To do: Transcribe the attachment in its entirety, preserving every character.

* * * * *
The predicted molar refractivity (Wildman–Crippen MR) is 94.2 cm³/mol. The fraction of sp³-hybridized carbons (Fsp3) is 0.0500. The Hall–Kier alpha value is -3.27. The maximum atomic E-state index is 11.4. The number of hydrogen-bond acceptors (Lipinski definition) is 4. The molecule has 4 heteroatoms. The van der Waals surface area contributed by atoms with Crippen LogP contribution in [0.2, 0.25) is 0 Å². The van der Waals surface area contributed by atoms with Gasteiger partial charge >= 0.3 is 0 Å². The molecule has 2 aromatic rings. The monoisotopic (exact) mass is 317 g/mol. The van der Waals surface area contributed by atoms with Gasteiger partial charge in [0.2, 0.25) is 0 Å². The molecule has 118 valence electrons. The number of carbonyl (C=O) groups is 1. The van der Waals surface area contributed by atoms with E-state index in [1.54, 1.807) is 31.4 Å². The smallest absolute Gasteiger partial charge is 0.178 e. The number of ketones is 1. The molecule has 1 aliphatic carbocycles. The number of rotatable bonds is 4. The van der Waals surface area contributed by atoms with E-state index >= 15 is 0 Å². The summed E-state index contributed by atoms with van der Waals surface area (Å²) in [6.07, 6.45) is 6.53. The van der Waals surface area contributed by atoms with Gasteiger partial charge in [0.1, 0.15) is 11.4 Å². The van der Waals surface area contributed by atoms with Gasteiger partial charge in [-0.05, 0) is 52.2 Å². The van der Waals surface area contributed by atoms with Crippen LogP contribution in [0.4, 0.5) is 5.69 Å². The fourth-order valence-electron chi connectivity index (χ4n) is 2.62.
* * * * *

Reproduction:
The predicted molar refractivity (Wildman–Crippen MR) is 94.2 cm³/mol. The fraction of sp³-hybridized carbons (Fsp3) is 0.0500. The Hall–Kier alpha value is -3.27. The maximum atomic E-state index is 11.4. The number of hydrogen-bond acceptors (Lipinski definition) is 4. The molecule has 4 heteroatoms. The van der Waals surface area contributed by atoms with Crippen LogP contribution in [0.2, 0.25) is 0 Å². The van der Waals surface area contributed by atoms with Gasteiger partial charge >= 0.3 is 0 Å². The molecule has 2 aromatic rings. The monoisotopic (exact) mass is 317 g/mol. The van der Waals surface area contributed by atoms with Gasteiger partial charge in [0.2, 0.25) is 0 Å². The molecule has 118 valence electrons. The number of carbonyl (C=O) groups is 1. The van der Waals surface area contributed by atoms with E-state index in [1.54, 1.807) is 31.4 Å². The smallest absolute Gasteiger partial charge is 0.178 e. The number of ketones is 1. The molecule has 1 aliphatic carbocycles. The number of rotatable bonds is 4. The van der Waals surface area contributed by atoms with E-state index >= 15 is 0 Å². The summed E-state index contributed by atoms with van der Waals surface area (Å²) in [6.07, 6.45) is 6.53. The van der Waals surface area contributed by atoms with Gasteiger partial charge in [0.1, 0.15) is 11.4 Å². The van der Waals surface area contributed by atoms with Gasteiger partial charge in [-0.05, 0) is 52.2 Å². The van der Waals surface area contributed by atoms with Crippen LogP contribution in [0.4, 0.5) is 5.69 Å². The fourth-order valence-electron chi connectivity index (χ4n) is 2.62.